Most Famous Moment: Probably too many to mention, really, but Nelinho’s outrageous curling goal for Brazil against Italy in 1978 seems as iconic as any.
5. The First “Official” Football League Ball: In 1979, the Football League decided that a little bit of marketing money should come their way, and so was born the “Official Football League” ball, would be be seen sporadically on “Match Of The Day” for the next three or four years or so, primarily at Norwich City, Ipswich Town and Manchester United, though it was also used for the League Cup final for a few years too. It was a strange affair, reminiscent in its own way of the Nike ball currently being used by the Premier League, with one orange stripe around the middle of it. But who made it? The answer question would seem to be… everybody, it would seem. Minerva certainly had a go, and this picture of Manchester United goalkeeper Gary Bailey seems to show a ball with the Mitre logo on it, whilst the sportswear manufacturers Stewart Surridge also stake a claim to it (under the very “Close Encounters Of The Third Kind” name of “UFO”), and make a ball based on its design to this very day.
Most Famous Moment: Justin Fashanu’s Goal Of The Season for Norwich City against Liverpool in 1980.
6. The Minerva Supreme: While the rest of the football world was starting to tentatively dip its toe into the murky world of marketing and aesthetics, the last of the truly old-time balls was still being used at a large number of football league clubs. Plain, simple and to the point, the last of the traditional white balls would often acquire enough dirt by the end of the match to be practically invisible. Mitre and Adidas also made plain white balls for English clubs that, you know, didn’t want any of that “foreign muck”.
Most Famous Moment – Nothing specific springs to mind, so here are Spurs playing Manchester City in December 1980 using one.
7. Le Coq Sportif Triatom: A very personal choice, here – indulge me for a moment. Early in the 1980s, I started going on holiday with my parents more or less every summer. We used to try and take in a match wherever possible, and in every sports shop you went in you could by Le Coq Sportif Triatom, a ball whose design is forever indelibly linked with my childhood (largely because I would always return to England with one). This design remains indelibly linked with those long, hot summers that I honestly believed would never return.
Most Famous Moment: Anything that Michel Platini did with one for Nancy or St Etienne before he moved to Juventus, I should think. I’d be amazed if there isn’t one being used in this video.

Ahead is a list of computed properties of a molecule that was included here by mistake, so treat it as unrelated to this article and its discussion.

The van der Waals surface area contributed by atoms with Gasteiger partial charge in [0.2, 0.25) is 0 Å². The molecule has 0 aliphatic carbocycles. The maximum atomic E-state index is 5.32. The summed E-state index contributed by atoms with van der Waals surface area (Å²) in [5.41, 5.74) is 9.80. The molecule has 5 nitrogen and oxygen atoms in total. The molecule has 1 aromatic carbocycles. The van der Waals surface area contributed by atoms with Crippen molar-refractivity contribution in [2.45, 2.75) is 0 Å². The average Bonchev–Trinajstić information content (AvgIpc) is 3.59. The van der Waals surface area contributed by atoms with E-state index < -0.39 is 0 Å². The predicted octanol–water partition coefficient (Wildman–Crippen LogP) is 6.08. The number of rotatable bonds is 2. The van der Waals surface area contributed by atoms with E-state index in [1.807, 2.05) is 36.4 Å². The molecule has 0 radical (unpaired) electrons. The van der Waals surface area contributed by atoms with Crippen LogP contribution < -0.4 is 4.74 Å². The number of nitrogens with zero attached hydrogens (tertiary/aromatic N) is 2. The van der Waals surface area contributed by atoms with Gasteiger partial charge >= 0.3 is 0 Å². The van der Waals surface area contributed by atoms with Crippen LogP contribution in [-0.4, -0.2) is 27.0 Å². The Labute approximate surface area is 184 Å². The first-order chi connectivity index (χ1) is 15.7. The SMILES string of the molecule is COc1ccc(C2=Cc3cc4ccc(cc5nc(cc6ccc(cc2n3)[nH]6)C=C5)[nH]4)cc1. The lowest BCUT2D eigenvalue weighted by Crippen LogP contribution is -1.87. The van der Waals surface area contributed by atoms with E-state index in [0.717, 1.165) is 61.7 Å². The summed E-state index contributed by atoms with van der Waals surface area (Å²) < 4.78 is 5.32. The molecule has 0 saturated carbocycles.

8. Mitre Indoor: Have you ever wondered what it would be like to play football with a massive tennis ball? Well, anyone that has ever played five-a-side indoors will already know the answer. Covered with a layer of felt-type material which reduces the bounce and less likelihood of windows or other peripherals from being smashed to smithereens. From a playing perspective, they weren’t too bad. It was still perfectly possible to belt them (as it goes, the fact that they were slightly softer than your normal leather ball almost encourages you to belt them) and, from a goalkeeping perspective, they didn’t sting your hands at all. It would certainly be something to be an outdoor match played with one. Presumably, it would absorb all the water on the pitch in about three minutes and acquire the consistency and properties of a lead cannonball.
Most Famous Moment: Erm…
9. Mitre Multiplex: When the next apocalypse comes, when the cockroaches crawl from the wreckage and set up their own Premier League, they’ll have to use the Mitre Multiplex as their official ball, because these will be the only things that will survive it with them. The Multiplex was almost completely indestructible. If inflated to its optimum weight, it took on the attributes of a ball of lightweight concrete – indeed such was its, well, “hardness” that it was difficult to even kick, making many a Sunday League match look a match-up between two teams of overgrown small children.
Most Infamous Moment: Any Sunday League or former Sunday League player will remember the unique, simultaneously freezing cold and burning hot sting of receiving a Mitre Multiplex at close range on the inner thigh on a cold, January morning.
10. Topper – Maracana 1984: Is it possible to love a football for a single goal? One single, solitary moment in time? England supporters have a tough time of it, hated by more or less everybody and with a team that is starred never to win anything ever again. There are, however, occasional moments in the sun and one such came on a tour of South America during the summer which was laid on to cover for their failure to qualify for the European Championships. It was in the Maracana, the home of world football, that John Barnes announced himself onto the world stage when he beat the Brazilian defence single-handedly to score the first goal in a 2-0 win there, and he did it with a ball made by the Brazilian sports company Topper that had an almost symbolic snake-like design across it. It was a friendly match and the result meant nothing in the long term, but it was a moment of singular brilliance from a thrilling young player.
Most Famous Moment: Well, it has to be this, doesn’t it – although Mark Hateley may disagree.